The oil patch is abuzz with rumor and speculation concerning the April 17 meeting of OPEC and non-OPEC oil-producing nations in Doha, Qatar.
In fact, the markets have already reacted to the meeting, even though it hasn't happened yet; the New York-set crude benchmark West Texas Intermediate surged more than 4.5% this week, a week that saw crude head up for the most part.
But as I've said throughout oil's ongoing volatility, these days, perception and expectation in the oil markets are far more important than fundamental supply and demand. Demand is growing, and higher prices can unleash more than enough supply to meet that demand.
So, let me show you what traders are "perceiving" right now in advance of this meeting – and what that means for crude prices from here on out.
Here's How the "Iran Factor" Fits In
The Qatari government invited 20 oil-producing nations, responsible for around 73% of total global production. Most of the guests will be OPEC members, some not, but they'll all be in Doha to grapple with the global supply glut.
To tackle the glut, the parties have agreed to discuss a production cap. Not a cut. We can expect the first stages of a tentative agreement to proceed with the cap, but nothing more.
But here's the thing – the production cap on the table would cap production at January 2016 levels… which were some of the highest oil production levels ever recorded, around 10 million barrels per day.
So far, 15 countries – including Iran and Russia – have confirmed they'll be there on April 17. But one important oil producer won't be in attendance: The United States.
But keep in mind that the nature of American exports, including its relatively "new" status as a crude exporter thanks to the export ban's repeal, means American crude isn't exactly a global force right now.
Rather, most of the "drama" of this meeting will come from two bitter rivals sitting at the table, the Islamic Republic of Iran and the Kingdom of Saudi Arabia. The Sunni-Shiite enmity in the Middle East means these two countries are jockeying for regional supremacy and are indeed fighting proxy conflicts against one another.
But they both agree that something needs to be done about the supply of oil. Iran will be pressured to agree to the production cap on the table.
But I can tell you right now Iran won't agree to anything of the sort.
The Islamic Republic is just beginning to emerge from decades of crippling Western sanctions – sanctions that decimated its oil industry, which is among the oldest in the world.
Their productive oil fields are in a bad state. Investment was almost nonexistent, and the technology employed there is far out of date and creaking badly.
These problems mean the Iranians would have a hard time even coming up to the cap levels.
The Iranians will say that they need to bring crude production back to pre-sanctions levels before they can even think about agreeing to cap production, let alone cut it.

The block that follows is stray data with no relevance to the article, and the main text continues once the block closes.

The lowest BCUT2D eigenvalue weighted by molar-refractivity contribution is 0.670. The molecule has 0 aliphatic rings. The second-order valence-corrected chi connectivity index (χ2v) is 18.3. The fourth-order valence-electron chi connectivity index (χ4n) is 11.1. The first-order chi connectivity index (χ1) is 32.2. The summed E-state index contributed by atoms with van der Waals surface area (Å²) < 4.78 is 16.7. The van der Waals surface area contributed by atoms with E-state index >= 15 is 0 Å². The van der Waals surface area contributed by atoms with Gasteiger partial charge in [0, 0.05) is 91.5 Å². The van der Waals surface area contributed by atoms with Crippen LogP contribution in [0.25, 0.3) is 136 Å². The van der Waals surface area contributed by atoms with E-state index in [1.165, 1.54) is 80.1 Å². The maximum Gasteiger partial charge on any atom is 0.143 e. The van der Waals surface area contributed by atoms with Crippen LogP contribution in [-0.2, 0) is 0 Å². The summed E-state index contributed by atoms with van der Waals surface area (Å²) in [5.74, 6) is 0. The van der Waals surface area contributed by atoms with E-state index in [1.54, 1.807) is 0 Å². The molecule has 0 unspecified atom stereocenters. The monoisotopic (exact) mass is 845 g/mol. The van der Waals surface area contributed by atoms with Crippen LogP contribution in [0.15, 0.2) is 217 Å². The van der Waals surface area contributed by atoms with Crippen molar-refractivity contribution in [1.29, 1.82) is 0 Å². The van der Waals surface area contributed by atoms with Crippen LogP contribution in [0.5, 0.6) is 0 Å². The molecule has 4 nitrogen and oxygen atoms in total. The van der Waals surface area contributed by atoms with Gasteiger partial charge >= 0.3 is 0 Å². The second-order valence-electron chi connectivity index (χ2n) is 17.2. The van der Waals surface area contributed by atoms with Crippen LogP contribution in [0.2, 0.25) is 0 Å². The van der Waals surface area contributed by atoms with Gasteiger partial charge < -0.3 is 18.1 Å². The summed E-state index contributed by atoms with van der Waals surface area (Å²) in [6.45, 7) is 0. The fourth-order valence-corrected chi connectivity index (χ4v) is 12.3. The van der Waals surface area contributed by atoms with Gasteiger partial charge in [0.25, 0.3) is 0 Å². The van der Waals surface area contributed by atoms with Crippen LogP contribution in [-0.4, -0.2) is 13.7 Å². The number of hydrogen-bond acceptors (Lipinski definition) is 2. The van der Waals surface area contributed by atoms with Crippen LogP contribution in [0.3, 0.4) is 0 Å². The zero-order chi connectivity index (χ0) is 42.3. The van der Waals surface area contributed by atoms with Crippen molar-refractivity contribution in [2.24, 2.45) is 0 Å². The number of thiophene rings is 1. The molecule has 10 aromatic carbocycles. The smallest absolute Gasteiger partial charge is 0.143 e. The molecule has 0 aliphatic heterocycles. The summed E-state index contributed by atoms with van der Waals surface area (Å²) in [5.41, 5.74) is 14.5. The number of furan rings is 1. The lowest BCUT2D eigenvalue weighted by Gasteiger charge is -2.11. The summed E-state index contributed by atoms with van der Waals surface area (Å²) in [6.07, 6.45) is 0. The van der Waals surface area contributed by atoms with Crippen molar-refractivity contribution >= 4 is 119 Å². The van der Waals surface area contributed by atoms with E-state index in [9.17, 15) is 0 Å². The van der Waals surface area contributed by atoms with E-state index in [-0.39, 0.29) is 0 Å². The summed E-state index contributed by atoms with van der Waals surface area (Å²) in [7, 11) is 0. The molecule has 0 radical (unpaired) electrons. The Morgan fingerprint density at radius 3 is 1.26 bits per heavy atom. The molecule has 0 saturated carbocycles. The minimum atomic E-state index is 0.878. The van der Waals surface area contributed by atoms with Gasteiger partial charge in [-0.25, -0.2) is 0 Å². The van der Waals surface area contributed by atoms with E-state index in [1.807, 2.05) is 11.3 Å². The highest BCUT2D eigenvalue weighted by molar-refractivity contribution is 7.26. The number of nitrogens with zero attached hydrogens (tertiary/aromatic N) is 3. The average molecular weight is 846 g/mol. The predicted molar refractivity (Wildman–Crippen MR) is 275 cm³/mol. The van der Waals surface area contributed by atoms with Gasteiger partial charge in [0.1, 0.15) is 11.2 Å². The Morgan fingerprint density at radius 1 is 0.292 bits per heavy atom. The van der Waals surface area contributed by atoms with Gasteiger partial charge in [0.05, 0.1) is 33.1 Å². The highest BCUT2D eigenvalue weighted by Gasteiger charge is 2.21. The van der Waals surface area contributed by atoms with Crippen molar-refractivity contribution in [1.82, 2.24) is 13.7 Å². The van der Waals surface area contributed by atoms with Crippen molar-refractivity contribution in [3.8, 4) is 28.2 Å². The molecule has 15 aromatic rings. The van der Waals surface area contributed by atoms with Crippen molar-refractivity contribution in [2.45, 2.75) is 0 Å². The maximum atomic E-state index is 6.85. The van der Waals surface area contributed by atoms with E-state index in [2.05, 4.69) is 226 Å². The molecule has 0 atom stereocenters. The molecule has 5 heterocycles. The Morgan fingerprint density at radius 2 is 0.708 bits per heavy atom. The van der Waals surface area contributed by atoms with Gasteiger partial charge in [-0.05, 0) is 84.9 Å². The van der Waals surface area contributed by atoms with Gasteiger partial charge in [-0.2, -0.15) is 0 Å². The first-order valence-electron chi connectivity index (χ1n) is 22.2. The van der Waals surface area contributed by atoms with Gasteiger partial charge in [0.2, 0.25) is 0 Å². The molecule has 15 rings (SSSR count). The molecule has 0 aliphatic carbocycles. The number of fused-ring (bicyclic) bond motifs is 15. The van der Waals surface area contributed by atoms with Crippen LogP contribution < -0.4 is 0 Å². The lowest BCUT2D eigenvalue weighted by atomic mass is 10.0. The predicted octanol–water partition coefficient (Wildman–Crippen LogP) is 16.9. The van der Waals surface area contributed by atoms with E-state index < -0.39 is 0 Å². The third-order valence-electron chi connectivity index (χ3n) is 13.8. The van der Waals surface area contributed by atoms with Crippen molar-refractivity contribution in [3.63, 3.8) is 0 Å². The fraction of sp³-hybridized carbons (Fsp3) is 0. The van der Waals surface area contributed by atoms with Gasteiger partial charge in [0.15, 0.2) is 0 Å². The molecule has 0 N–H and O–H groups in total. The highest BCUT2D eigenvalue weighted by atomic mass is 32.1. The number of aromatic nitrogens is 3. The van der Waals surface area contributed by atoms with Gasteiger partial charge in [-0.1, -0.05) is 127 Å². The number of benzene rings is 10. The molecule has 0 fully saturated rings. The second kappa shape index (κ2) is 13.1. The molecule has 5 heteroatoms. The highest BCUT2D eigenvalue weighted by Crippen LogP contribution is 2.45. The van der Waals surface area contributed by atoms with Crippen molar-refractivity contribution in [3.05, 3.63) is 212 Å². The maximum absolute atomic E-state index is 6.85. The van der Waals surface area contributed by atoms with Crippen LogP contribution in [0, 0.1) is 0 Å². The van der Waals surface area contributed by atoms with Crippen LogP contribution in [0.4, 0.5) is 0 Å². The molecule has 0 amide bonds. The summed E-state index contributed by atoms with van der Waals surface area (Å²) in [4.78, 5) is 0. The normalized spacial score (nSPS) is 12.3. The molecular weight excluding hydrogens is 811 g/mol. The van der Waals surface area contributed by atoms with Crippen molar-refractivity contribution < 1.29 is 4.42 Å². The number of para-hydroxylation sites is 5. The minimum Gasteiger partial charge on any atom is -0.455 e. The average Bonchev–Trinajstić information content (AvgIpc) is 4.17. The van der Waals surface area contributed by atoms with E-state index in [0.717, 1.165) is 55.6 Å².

The Saudis and others will complain. They may even do so vociferously, but in the end, Iran will be given a pass to develop its domestic capacity.
The stakes just aren't that high for Doha, and the meeting's purpose isn't quite what it seems to be.
Here's what it's really about…
Influencing Perception Is the Goal
As I said, the production cap in question would be pegged to January 2016 levels, which of course were some of the highest ever.
Even Iran's "excess" production will be quickly and effortlessly absorbed by rising demand – no matter what any pundits have to say about it.
So, critically, no one really loses anything by agreeing (or not agreeing) to the cap. It won't change supply, and it won't eat into revenues to state coffers.
Oil's influential traders, on the other hand, gain something important. They gain the accurate perception that there is now a "floor" in oil, because the cap changes supply expectations. It was after all the perception that whatever happens, there will always be more supply that led oil prices down.
After a production "freeze," that changes – rising demand will have time to catch up to supply.
Now these important players in the global oil patch have what they need to focus on when demand will catch up to "Doha cap" levels, and that's when we'll see stability return. Prices can and should rise on that basis eventually, but the balance of perception and expectation should support a price of $41 to $45 a barrel in the near term.
And that's all we need for the energy sector to start recovering…
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About the Author
Dr. Kent Moors is an internationally recognized expert in oil and natural gas policy, risk assessment, and emerging market economic development. He serves as an advisor to many U.S. governors and foreign governments. Kent details his latest global travels in his free Oil & Energy Investor e-letter. He makes specific investment recommendations in his newsletter, the Energy Advantage. For more active investors, he issues shorter-term trades in his Energy Inner Circle.